Entrepreneurs from various niches share their number one lesson learned from creating an online course.
Online courses are the hottest thing right now. Everyone seems to be launching their own course, and looking for ways to make what they believe is “passive income” – but here are five of the biggest makes people are making with their online courses.
Pat Flynn shares what he learned launching Smart From Scratch to the public. Previously, it had been launched to a small group of founding students while he worked out the bugs
It’s no secret that the market for online courses is big – and it’s getting bigger. In this post, Derek Halpern shares the 7 things you need to know including how to create and sell your first online course, even if you don’t have an idea for one yet.
If you write non-fiction in particular, creating an online course is a great way to expand your book into a higher priced product that gives even more value to your customer and brings you another source of income.
If you’re not as ready as you originally thought or just don’t have time to deep dive into online course creation, your next best bet is creating an email course. And guess what? You can do all the work to create your whole email course this weekend! That means you can have a new product to pitch to potential students, show your authority, and gain their trust ready to go in a just a few days. It doesn’t get any better than that.
If you want your audience to purchase your online course, it’s best to find out what they need before you create it. Once you know what they need, you can go into the online course creation process with confidence knowing that you’re solving a problem that matters.
One key way to discover what your audience wants to learn from an online course is to directly ask them through an online course survey.
In this session of the podcast, David treats us to his invaluable advice on creating and selling your own online course, something he’s helped loads of people in all different niches do already.
Inside this article is not only an overview of these 2 types of automation, but an actual blueprint of how to get it done. By the end, you’ll be armed and ready to tackle your next course launch and looking for something else to do with your new-found free time.
The opportunity for online courses has never been better, and lots of people are jumping on board because of all of the positives it has to offer. But no one warns you about how to handle the frustrating “dark side” of solopreneurship: chasing after payments and managing refunds.
Being an entrepreneur doesn’t have to be a cash-flow death sentence. Mirasee’s Account Specialist figured out a few ways to help you protect yourself and your business, so you can keep making your impact without wondering when your next check will arrive.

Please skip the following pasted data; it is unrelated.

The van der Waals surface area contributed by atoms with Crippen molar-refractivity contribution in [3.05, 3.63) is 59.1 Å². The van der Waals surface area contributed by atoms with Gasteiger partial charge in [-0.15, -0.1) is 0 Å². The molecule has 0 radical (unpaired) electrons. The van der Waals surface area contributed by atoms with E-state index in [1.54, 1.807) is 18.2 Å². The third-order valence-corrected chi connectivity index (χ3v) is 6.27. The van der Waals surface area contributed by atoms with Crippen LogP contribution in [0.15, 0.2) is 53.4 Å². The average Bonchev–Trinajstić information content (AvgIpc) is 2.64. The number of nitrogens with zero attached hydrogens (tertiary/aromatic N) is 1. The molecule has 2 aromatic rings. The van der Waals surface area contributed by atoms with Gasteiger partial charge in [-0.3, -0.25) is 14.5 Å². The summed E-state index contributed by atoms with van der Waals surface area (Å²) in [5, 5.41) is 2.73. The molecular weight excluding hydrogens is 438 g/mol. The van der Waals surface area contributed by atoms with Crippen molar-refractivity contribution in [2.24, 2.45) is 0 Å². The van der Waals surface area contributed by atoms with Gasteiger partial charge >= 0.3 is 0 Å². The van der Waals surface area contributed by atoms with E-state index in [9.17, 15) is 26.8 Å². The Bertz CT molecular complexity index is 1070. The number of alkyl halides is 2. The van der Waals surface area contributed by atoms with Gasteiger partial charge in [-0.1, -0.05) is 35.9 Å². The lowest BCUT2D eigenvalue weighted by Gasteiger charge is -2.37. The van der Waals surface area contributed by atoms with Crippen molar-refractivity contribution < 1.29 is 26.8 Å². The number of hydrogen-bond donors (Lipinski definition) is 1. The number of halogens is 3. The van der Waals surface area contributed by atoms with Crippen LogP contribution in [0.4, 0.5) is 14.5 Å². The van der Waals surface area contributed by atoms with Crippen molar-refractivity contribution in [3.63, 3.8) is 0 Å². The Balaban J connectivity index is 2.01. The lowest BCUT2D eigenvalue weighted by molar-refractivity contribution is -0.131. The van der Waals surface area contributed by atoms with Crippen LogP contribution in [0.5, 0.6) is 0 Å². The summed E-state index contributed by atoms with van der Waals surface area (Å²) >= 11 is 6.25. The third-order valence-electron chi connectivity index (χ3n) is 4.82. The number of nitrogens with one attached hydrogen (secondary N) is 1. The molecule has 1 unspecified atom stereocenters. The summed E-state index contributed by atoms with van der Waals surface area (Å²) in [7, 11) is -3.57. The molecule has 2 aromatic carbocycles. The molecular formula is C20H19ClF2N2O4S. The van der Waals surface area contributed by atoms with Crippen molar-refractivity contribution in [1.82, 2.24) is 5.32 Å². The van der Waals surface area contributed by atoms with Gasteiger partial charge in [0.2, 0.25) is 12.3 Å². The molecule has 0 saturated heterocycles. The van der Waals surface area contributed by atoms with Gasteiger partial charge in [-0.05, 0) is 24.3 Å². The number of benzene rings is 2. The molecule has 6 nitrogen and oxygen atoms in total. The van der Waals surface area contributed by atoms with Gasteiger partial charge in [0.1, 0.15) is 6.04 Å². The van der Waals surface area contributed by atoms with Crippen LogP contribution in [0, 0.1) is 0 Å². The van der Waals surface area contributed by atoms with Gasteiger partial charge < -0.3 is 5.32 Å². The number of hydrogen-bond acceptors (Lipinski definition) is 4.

A few years ago, the general price for a course would have been between $200 to $250 – not anymore. Sure, there are still some that hover around this amount, but the trend is skewing into the thousands. So many of the courses I see today are priced around $2,000.
Big ups to those creators for making courses that people are interested in enough to lay down those dollars, but that price point is not necessarily for everyone. So with such a vast difference in pricing, how do you know where your course should land in the big picture? ConvertKit weighs the pros and cons of the each of the three tiers of pricing.
This post contains the 23 types of media below that you can add to your online course, website, blog, landing pages, and more to create a more valuable and user-friendly experience for your students and audience.
When you sit down to outline a course it can be a bit overwhelming. You have a million and one ideas. But where do you start? What should you say? What’s going to be the most helpful for your students?
So often we have a tendency to want to fill the page with fancy gimmicks and crazy adages, when really, your students just want results.
Learning Management System
If you’ve been staring at pages of Google results or software reviews, wondering how the heck you’re supposed to figure out which learning management system to use, Sophie Lizard devised a decision-making system you might find useful. It will help you narrow down your choice to just a handful of learning management systems.
For about $75/month you can own the platform your course uses, which lets you be in 100% control of what you do, how you sell it, what it looks like, and the overall customer experience. Paul Jarvis shares his recommendations in this post.
From marketing and technology to “sweat equity,” Nathalie Lussier shares what she has learned over the years so you can save yourself some of the frustration and emotional ups and downs that come with launching.
Keep reading if you plan to launch a course or program soon – or if you’ve launched before and you want to see what other human beings go through during a launch.